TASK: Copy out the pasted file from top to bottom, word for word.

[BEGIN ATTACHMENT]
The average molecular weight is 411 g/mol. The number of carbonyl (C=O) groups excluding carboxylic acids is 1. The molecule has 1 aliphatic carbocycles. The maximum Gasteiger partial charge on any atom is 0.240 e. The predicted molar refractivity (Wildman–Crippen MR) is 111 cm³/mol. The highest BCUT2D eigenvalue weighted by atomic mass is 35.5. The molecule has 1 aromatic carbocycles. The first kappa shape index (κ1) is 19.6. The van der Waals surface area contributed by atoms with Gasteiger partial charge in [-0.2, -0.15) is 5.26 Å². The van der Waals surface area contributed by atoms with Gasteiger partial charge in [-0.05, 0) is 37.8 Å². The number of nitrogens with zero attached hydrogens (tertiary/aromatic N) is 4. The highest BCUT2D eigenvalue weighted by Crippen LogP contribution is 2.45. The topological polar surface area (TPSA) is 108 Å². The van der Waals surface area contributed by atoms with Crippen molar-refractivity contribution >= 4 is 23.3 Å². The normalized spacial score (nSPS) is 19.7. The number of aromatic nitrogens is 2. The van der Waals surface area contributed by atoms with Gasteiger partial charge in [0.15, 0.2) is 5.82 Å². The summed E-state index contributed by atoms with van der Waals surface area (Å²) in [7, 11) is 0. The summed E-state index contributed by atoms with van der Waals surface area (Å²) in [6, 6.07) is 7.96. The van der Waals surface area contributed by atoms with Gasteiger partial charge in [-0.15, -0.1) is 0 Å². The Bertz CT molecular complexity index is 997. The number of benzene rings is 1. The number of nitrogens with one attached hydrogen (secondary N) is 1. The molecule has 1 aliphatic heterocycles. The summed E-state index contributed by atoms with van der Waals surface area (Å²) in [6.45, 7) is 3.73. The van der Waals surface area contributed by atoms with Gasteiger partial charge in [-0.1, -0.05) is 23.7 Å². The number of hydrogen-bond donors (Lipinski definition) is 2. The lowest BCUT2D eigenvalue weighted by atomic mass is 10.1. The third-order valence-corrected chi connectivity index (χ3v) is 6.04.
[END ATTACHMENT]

The average molecular weight is 411 g/mol. The number of carbonyl (C=O) groups excluding carboxylic acids is 1. The molecule has 1 aliphatic carbocycles. The maximum Gasteiger partial charge on any atom is 0.240 e. The predicted molar refractivity (Wildman–Crippen MR) is 111 cm³/mol. The highest BCUT2D eigenvalue weighted by atomic mass is 35.5. The molecule has 1 aromatic carbocycles. The first kappa shape index (κ1) is 19.6. The van der Waals surface area contributed by atoms with Gasteiger partial charge in [-0.2, -0.15) is 5.26 Å². The van der Waals surface area contributed by atoms with Gasteiger partial charge in [-0.05, 0) is 37.8 Å². The number of nitrogens with zero attached hydrogens (tertiary/aromatic N) is 4. The highest BCUT2D eigenvalue weighted by Crippen LogP contribution is 2.45. The topological polar surface area (TPSA) is 108 Å². The van der Waals surface area contributed by atoms with Crippen molar-refractivity contribution >= 4 is 23.3 Å². The normalized spacial score (nSPS) is 19.7. The number of aromatic nitrogens is 2. The van der Waals surface area contributed by atoms with Gasteiger partial charge in [0.15, 0.2) is 5.82 Å². The summed E-state index contributed by atoms with van der Waals surface area (Å²) in [7, 11) is 0. The summed E-state index contributed by atoms with van der Waals surface area (Å²) in [6, 6.07) is 7.96. The van der Waals surface area contributed by atoms with Gasteiger partial charge in [-0.15, -0.1) is 0 Å². The Bertz CT molecular complexity index is 997. The number of benzene rings is 1. The number of nitrogens with one attached hydrogen (secondary N) is 1. The molecule has 1 aliphatic heterocycles. The summed E-state index contributed by atoms with van der Waals surface area (Å²) in [6.45, 7) is 3.73. The van der Waals surface area contributed by atoms with Gasteiger partial charge in [-0.1, -0.05) is 23.7 Å². The number of hydrogen-bond donors (Lipinski definition) is 2. The lowest BCUT2D eigenvalue weighted by atomic mass is 10.1. The third-order valence-corrected chi connectivity index (χ3v) is 6.04.